• We are physically stronger later in the day. Most athletics world records are broken in the afternoon or evening, when body temperature is highest, blood pressure is lowest, and lung function is more efficient. 

  • Our core temperature varies during the day, dipping toward bedtime. Taking a hot shower or bath before bed can aid sleep, and researchers believe that the natural dip in temperature when we get out provides an additional signal to the brain that it is time to go to sleep. Our lowest temperature occurs around 5 a.m.—does pulling the covers over in those pre-dawn hours sound familiar?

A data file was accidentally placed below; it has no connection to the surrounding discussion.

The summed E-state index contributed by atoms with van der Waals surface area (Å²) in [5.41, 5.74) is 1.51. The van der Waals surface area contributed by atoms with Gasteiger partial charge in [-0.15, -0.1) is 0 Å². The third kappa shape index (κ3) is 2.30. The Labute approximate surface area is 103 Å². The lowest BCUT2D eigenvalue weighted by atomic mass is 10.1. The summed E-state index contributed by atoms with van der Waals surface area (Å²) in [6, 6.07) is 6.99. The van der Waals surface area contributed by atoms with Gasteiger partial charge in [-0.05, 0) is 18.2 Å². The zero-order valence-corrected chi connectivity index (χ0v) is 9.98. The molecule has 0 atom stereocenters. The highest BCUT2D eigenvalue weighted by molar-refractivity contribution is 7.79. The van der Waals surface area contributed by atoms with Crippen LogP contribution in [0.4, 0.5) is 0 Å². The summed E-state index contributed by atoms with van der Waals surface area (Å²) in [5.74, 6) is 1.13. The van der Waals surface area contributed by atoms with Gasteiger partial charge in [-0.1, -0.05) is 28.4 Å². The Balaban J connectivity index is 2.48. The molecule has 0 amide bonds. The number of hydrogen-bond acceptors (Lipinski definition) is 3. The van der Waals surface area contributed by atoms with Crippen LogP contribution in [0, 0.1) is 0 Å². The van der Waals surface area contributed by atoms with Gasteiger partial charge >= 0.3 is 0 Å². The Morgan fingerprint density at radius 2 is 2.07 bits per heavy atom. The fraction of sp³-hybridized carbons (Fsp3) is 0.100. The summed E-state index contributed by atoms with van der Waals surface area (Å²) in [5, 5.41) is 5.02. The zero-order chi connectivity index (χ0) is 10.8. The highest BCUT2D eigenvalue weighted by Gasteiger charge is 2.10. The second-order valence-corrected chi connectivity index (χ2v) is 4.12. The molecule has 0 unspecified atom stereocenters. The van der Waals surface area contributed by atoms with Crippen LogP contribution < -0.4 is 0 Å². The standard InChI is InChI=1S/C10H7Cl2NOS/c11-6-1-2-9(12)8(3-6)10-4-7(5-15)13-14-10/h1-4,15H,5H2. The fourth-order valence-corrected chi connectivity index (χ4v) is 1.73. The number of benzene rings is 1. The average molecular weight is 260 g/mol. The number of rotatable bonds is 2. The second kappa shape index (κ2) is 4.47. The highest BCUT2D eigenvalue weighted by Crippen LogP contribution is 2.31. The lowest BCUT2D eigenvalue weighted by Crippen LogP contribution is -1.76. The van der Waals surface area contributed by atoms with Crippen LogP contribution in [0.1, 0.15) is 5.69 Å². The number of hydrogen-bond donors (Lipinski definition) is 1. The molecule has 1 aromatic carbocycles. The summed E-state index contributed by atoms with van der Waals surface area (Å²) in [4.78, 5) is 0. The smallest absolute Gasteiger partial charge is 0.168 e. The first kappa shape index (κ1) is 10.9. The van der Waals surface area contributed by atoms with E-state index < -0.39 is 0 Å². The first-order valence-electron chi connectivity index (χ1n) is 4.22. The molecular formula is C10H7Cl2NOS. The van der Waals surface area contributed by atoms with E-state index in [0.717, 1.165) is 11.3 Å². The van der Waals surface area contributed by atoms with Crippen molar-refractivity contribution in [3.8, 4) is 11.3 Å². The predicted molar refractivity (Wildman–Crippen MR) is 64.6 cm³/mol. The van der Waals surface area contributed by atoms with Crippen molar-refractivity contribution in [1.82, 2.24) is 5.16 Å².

In all cases, our connection with the natural environment is key, with the energy and cycles of the sun dictating our own daily pattern—principally that we are awake during the day when the sun is shining, and asleep at night when the sun has set. Though fluctuating height, strength, and temperature may not have much of a direct impact on work and wellbeing, other daily patterns do, including mood and energy. For example, doctors long have been aware of the link between sleep, sunlight, and mood, with research showing earlier discharge of hospitalized bipolar patients who were assigned to rooms with views of the east—presumably because the early morning light had an antidepressant effect. Research published in Science, which analyzed 509 million tweets, found users more likely to tweet upbeat, enthusiastic messages between 6 and 9 a.m.